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BYU Authors: D. H. McNamara, published in Astron. J.
The distances to four galaxies and two globular clusters which are derived with the aid of period-luminosity and period-color relations of delta Scuti and SX Phe stars are compared to the distances derived by other methods, in particular RR Lyrae stars. We examine the luminosities of horizontal branch or RR Lyrae stars in Oosterhoff I and II globular clusters. Observational data from a variety of sources indicate a discontinuous jump of similar to 0.2 mag in the luminosities of RR Lyrae variables at [Fe/H] approximate to -1.5 as we transition from Oosterhoff I to Oosterhoff II clusters. If Oosterhoff I clusters have RR Lyrae variables with average M-V values of M-V = 0.53 mag at [Fe/H] = -1.5, it implies that RR Lyrae stars in Oosterhoff II clusters average M-V values are similar to 0.34 mag. Unlike the Oosterhoff I clusters which show an increase in the V luminosity of RR Lyrae stars as [Fe/H] becomes smaller, little or no change in the V luminosity of RR Lyrae variables is evident in Oosterhoff II clusters in the interval of [Fe/H] from -1.5 to -2.2. We find distance moduli found with RR Lyrae variables agree to <= 0.04 mag with those found with the delta Scuti and/or SX Phe variables if the M-V values of RR Lyrae stars above are adopted. We find evidence of recent star formation (presence of near solar-metallicity delta Scuti stars with ages of 150 Myr to 1 Gyr) in the Large Magellanic Cloud (LMC), Small Magellanic Cloud, and the central region of the Fornax (dSph) galaxies. We also find an older population of metal-poor delta Scuti variables (SX Phe stars) in the LMC and Fornax galaxies. The Carina dSph is unique in that only an old population of metal-poor delta Scuti variables is evident. No evidence of recent delta Scuti star formation is found. The minimum periods observed for the SX Phe variables (blue stragglers) in the globular clusters M55 and omega Cen indicate that they could have been formed in a burst of metal-poor single star formation in the last 2.9-6 Gyr. If formed by the more acceptable scenario of stellar mergers, it is likely that the merged remnant resembles a normal star in a relatively advanced stage of main-sequence evolution with an enriched He core and ordinary He envelope. We present equations to calculate intrinsic-color indices for delta Scuti, SX Phe, and RR Lyrae stars at mean light. Finally, we show that the fundamental-radial-pulsating stars (delta Sct and SX Phe variables) have larger average light amplitudes than the first-overtone pulsating variables. The fundamental metal-poor variables (SX Phe stars) have the largest average and individual amplitudes.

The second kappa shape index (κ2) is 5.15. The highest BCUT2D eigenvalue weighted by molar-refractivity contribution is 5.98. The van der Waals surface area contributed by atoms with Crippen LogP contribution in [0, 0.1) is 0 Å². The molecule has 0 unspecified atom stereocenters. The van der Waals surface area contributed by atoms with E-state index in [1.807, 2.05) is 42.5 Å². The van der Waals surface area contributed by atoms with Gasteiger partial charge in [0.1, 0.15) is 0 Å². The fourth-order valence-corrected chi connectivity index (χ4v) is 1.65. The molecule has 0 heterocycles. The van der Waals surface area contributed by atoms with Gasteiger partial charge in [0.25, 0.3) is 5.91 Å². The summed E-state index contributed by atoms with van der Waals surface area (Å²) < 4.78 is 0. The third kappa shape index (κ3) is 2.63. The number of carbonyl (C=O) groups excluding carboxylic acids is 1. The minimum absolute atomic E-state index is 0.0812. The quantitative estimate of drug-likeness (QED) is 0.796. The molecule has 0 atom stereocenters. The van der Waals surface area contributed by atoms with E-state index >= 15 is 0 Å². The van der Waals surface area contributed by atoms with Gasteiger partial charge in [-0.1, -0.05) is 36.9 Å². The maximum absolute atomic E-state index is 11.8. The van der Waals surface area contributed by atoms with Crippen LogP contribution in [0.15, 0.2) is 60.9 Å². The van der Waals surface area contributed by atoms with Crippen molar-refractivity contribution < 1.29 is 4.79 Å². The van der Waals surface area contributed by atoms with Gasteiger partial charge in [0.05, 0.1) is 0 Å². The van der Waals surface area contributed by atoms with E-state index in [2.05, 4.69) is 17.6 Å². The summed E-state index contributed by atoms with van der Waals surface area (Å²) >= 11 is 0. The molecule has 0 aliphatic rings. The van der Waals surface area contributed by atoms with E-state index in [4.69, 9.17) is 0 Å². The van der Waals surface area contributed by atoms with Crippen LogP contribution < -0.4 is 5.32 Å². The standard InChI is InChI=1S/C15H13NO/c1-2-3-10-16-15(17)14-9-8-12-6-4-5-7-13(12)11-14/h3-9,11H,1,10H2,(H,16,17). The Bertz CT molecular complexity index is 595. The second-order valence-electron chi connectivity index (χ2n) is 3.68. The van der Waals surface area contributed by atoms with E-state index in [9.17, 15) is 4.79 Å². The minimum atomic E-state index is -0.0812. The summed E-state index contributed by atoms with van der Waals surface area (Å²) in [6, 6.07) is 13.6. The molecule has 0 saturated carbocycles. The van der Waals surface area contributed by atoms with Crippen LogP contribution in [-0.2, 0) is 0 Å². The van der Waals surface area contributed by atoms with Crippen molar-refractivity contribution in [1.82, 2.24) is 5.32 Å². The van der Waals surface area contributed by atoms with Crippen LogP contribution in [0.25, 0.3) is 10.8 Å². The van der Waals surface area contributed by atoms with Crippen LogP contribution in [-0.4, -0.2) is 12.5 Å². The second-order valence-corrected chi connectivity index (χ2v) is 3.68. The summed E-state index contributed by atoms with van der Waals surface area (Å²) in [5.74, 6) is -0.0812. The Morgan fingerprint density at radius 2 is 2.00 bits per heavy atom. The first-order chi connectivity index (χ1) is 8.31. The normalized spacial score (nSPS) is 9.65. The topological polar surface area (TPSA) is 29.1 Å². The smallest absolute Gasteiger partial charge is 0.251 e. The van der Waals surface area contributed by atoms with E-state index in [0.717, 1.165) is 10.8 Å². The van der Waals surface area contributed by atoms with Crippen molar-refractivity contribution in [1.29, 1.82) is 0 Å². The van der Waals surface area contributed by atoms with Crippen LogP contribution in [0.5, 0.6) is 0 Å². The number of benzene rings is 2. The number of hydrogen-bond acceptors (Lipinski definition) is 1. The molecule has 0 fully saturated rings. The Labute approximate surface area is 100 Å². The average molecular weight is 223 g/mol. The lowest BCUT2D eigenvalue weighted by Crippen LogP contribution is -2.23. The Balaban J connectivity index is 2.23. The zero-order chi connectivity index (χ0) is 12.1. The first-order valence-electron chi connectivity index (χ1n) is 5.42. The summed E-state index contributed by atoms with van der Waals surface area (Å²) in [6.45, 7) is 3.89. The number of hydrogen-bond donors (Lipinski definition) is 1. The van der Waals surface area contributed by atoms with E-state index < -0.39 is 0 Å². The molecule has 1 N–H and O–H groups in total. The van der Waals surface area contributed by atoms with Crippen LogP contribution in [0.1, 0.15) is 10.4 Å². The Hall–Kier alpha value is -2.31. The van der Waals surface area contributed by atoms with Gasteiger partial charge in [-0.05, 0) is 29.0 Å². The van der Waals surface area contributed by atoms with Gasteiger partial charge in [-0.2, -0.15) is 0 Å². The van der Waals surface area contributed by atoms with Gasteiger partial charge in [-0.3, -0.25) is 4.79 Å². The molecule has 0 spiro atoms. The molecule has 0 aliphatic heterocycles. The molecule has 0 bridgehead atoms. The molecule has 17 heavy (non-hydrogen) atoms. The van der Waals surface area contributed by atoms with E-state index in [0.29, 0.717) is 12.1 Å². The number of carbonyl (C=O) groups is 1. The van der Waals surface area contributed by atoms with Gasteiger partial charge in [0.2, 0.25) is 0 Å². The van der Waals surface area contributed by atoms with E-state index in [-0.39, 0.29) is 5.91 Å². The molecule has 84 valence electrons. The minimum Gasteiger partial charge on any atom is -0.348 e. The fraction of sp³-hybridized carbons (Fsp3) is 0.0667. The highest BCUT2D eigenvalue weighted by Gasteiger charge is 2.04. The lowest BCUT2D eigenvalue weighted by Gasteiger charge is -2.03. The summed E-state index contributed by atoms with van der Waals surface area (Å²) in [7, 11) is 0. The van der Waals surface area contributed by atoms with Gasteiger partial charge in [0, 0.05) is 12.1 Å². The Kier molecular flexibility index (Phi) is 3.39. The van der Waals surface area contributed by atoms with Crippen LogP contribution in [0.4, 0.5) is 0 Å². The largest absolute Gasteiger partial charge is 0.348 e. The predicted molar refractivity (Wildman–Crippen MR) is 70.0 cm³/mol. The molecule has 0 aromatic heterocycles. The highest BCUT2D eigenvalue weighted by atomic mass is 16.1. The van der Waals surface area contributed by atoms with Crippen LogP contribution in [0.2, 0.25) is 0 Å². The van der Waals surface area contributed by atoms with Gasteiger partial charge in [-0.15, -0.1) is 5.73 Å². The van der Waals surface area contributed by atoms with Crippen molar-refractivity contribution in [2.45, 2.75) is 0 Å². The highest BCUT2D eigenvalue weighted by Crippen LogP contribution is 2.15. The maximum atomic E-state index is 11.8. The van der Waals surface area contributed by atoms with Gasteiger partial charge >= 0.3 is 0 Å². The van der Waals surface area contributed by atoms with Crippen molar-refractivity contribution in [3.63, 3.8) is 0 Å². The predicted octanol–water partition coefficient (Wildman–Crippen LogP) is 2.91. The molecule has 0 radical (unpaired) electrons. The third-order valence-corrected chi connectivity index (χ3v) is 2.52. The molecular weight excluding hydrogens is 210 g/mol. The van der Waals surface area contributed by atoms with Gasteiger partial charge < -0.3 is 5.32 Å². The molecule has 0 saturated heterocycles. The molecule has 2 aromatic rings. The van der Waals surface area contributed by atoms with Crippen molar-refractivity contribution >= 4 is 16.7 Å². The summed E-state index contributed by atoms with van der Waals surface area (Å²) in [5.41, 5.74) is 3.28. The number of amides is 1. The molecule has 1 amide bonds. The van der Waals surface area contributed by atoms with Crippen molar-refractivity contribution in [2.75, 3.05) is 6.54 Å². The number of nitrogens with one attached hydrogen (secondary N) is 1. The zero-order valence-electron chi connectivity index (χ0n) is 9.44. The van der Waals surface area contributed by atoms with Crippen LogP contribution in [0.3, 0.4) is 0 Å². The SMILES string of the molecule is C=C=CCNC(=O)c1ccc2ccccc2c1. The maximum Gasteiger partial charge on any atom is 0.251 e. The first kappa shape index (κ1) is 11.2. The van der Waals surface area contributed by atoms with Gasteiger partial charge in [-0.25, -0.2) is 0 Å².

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BYU Authors: D. Harold McNamara, published in Astron. J.